Patient adherence improves glycemic control

Mary K. Rhee, Wrenn Slocum, David C. Ziemer, Steven D. Culler, Curtiss B. Cook, Imad M. El-Kebbi, Daniel L. Gallina, Catherine Barnes, Lawrence S. Phillips

Research output: Contribution to journalArticle

223 Citations (Scopus)

Abstract

Purpose: The purpose of this study was to assess the influence of appointment keeping and medication adherence on HbA1c. Methods: A retrospective evaluation was performed in 1560 patients with type 2 diabetes who presented for a new visit to the Grady Diabetes Clinic between 1991 and 2001 and returned for a follow-up visit and HbA1c after 1 year of care. Appointment keeping was assessed by the number of scheduled intervening visits that were kept, and medication adherence was assessed by the percentage of visits in which self-reported diabetes medication use was as recommended at the preceding visit. Results: The patients had an average age of 55 years, body mass index (BMI) of 32 kg/m2, diabetes duration of 4.6 years, and baseline HbA1c of 9.1%. Ninety percent were African American, and 63% were female. Those who kept more intervening appointments had lower HbA1c levels after 12 months of care (7.6% with 6-7 intervening visits vs 9.7% with O intervening visits). Better medication adherence was also associated with lower HbA1c levels after 12 months of care (7.8% with 76%-100% adherence). After adjusting for age, gender, race, BMI, diabetes duration, and diabetes therapy in multivariate linear regression analysis, the benefits of appointment keeping and medication adherence remained significant and contributed independently; the HbA1c was 0.12% lower for every additional intervening appointment that was kept (P = .0001) and 0.34% lower for each quartile of better medication adherence (P = .0009). Conclusion: Keeping more appointments and taking diabetes medications as directed were associated with substantial improvements in HbA1c. Efforts to enhance glycemic outcomes should include emphasis on these simple but critically important aspects of patient adherence.

Original languageEnglish (US)
Pages (from-to)240-250
Number of pages11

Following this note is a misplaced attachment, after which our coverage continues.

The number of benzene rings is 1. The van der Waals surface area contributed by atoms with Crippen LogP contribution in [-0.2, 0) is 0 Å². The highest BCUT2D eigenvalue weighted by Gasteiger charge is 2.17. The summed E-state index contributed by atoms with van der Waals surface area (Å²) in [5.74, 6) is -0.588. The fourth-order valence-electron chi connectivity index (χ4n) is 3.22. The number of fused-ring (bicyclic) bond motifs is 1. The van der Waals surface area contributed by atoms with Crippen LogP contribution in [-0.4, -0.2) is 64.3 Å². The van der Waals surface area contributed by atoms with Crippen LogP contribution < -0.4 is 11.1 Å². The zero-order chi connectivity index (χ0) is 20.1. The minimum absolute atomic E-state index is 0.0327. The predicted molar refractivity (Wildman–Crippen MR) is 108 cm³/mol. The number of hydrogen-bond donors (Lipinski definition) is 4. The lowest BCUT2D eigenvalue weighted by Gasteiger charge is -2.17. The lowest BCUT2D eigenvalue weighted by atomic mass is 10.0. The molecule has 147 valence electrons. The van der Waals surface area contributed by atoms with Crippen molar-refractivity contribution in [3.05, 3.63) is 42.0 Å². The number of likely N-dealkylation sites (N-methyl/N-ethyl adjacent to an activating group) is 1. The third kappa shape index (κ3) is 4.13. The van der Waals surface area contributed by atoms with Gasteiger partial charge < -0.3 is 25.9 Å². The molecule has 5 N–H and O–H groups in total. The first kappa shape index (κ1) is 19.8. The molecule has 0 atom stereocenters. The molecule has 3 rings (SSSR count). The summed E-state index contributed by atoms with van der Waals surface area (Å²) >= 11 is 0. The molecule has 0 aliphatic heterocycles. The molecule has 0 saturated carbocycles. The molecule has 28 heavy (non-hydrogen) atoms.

JournalDiabetes Educator
Volume31
Issue number2
DOIs
StatePublished - Mar 2005
Externally publishedYes

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Patient Compliance
Medication Adherence
Appointments and Schedules
Body Mass Index
African Americans
Type 2 Diabetes Mellitus
Linear Models
Regression Analysis

ASJC Scopus subject areas

  • Internal Medicine
  • Public Health, Environmental and Occupational Health
  • Endocrinology, Diabetes and Metabolism

Cite this

Rhee, M. K., Slocum, W., Ziemer, D. C., Culler, S. D., Cook, C. B., El-Kebbi, I. M., ... Phillips, L. S. (2005). Patient adherence improves glycemic control. Diabetes Educator, 31(2), 240-250. https://doi.org/10.1177/0145721705274927

Patient adherence improves glycemic control. / Rhee, Mary K.; Slocum, Wrenn; Ziemer, David C.; Culler, Steven D.; Cook, Curtiss B.; El-Kebbi, Imad M.; Gallina, Daniel L.; Barnes, Catherine; Phillips, Lawrence S.

In: Diabetes Educator, Vol. 31, No. 2, 03.2005, p. 240-250.

Research output: Contribution to journalArticle

Rhee, MK, Slocum, W, Ziemer, DC, Culler, SD, Cook, CB, El-Kebbi, IM, Gallina, DL, Barnes, C & Phillips, LS 2005, 'Patient adherence improves glycemic control', Diabetes Educator, vol. 31, no. 2, pp. 240-250. https://doi.org/10.1177/0145721705274927
Rhee MK, Slocum W, Ziemer DC, Culler SD, Cook CB, El-Kebbi IM et al. Patient adherence improves glycemic control. Diabetes Educator. 2005 Mar;31(2):240-250. https://doi.org/10.1177/0145721705274927
Rhee, Mary K. ; Slocum, Wrenn ; Ziemer, David C. ; Culler, Steven D. ; Cook, Curtiss B. ; El-Kebbi, Imad M. ; Gallina, Daniel L. ; Barnes, Catherine ; Phillips, Lawrence S. / Patient adherence improves glycemic control. In: Diabetes Educator. 2005 ; Vol. 31, No. 2. pp. 240-250.
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